ILikeRed writes: In a Quakecon 2007 interview, John Carmack introduced his new high end game Rage, and then went on to call the Wii "a spark of newness". He talks about creating a Quake Arena themed game for the DS, and porting Orks & Elves to the Wii. He was less than happy with current cell phone hardware and Java however.
fistfullast33l writes: "While the PS3's Linux distribution has taken some hits for running inside a hypervisor that limits access to some hardware, the Axion Racing team has announced they will be using a PS3 running Yellow Dog Linux in their entry for the DARPA Urban Challenge in November 2007. "We felt having cars drive themselves was getting a little too easy, so we threw the Sony PlayStation into our bag of tricks," joked Bill Kehaly, Axion Racing's team leader. The PS3 will be in charge of examining information from an RGB road finding camera, and will be utilizing the Cell processor's multithreading capabilities to do so."
DJ_Maiko writes: "IBM just announced their intent to release an open desktop solution which they're calling "Open Client Offering." The new offering will make it possible for big businesses to present their employees with a choice of running Linux, Macintosh or Windows software on desktop PCs, using the same underlying software code, which will cut the cost of managing Linux or Apple relative to Windows. If this project succeeds, it will make it unnecessary for companies to pay Microsoft for licenses for items that don't rely on Windows-based software. IBM plans to also roll this out in-house to 5% of their 320,000 employees worldwide. This sure seems like a promising endeavor.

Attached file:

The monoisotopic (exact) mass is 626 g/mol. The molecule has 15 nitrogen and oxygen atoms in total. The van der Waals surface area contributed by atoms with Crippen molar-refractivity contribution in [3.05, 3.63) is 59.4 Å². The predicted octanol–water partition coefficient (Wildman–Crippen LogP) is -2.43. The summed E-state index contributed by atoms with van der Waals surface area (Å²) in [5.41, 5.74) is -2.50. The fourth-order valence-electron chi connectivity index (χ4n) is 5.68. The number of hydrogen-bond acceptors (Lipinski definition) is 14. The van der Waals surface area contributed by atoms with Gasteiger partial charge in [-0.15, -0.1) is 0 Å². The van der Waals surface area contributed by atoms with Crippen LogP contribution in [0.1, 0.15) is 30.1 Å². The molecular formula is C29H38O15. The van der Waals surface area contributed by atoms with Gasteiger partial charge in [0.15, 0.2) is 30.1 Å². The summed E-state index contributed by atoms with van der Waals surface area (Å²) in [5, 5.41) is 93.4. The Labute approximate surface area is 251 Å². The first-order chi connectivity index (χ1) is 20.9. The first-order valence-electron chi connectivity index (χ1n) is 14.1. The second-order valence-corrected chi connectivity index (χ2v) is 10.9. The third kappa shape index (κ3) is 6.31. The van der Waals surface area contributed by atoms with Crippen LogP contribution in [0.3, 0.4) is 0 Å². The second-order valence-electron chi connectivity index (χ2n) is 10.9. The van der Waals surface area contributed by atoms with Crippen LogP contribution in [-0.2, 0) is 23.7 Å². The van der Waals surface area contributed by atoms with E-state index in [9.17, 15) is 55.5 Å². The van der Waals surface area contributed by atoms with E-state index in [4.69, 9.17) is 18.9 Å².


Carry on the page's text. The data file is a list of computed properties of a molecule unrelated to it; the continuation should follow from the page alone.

From the article: "We worked with the open source community and found a way to write software once that will work regardless of operating system. It will run on Windows, Macintosh or Linux," said Scott Handy, IBM's vice president of Linux and open source.
So what do you guys think, will this (finally) displace Windows as the flavor du jour in the business marketplace?"
zoltamatron writes: The SF Chronicle is running a story about the Bush administration's abstinence only sex-ed program and how there is no evidence to show that it works any better than the comprehensive education it replaces. Still, California is one of only three states that does not participate in the program that pushes the Texas born curriculum. From the article:
"California took a very progressive approach," [Douglas Kirby] said. "Texas pushed abstinence and made it a little more difficult for teens to receive contraceptives. Pregnancy did go down between 1991 and 2004, but Texas had the second-lowest decline of all states, 19 percent. California had the second-greatest decrease, 46 percent."
The article says there is more than $1 billion in federal money going to these programs.
PhilipMarlowe9000 writes: Businesses which write fake blog entries or create whole wesbites purporting to be from customers will fall foul of a European directive banning them from "falsely representing oneself as a consumer".
From December 31, when the change becomes law in the UK, they can be named and shamed by trading standards or taken to court.
The Times has learnt that the new regulations also will apply to authors who praise their own books under a fake identity on websites such as Amazon.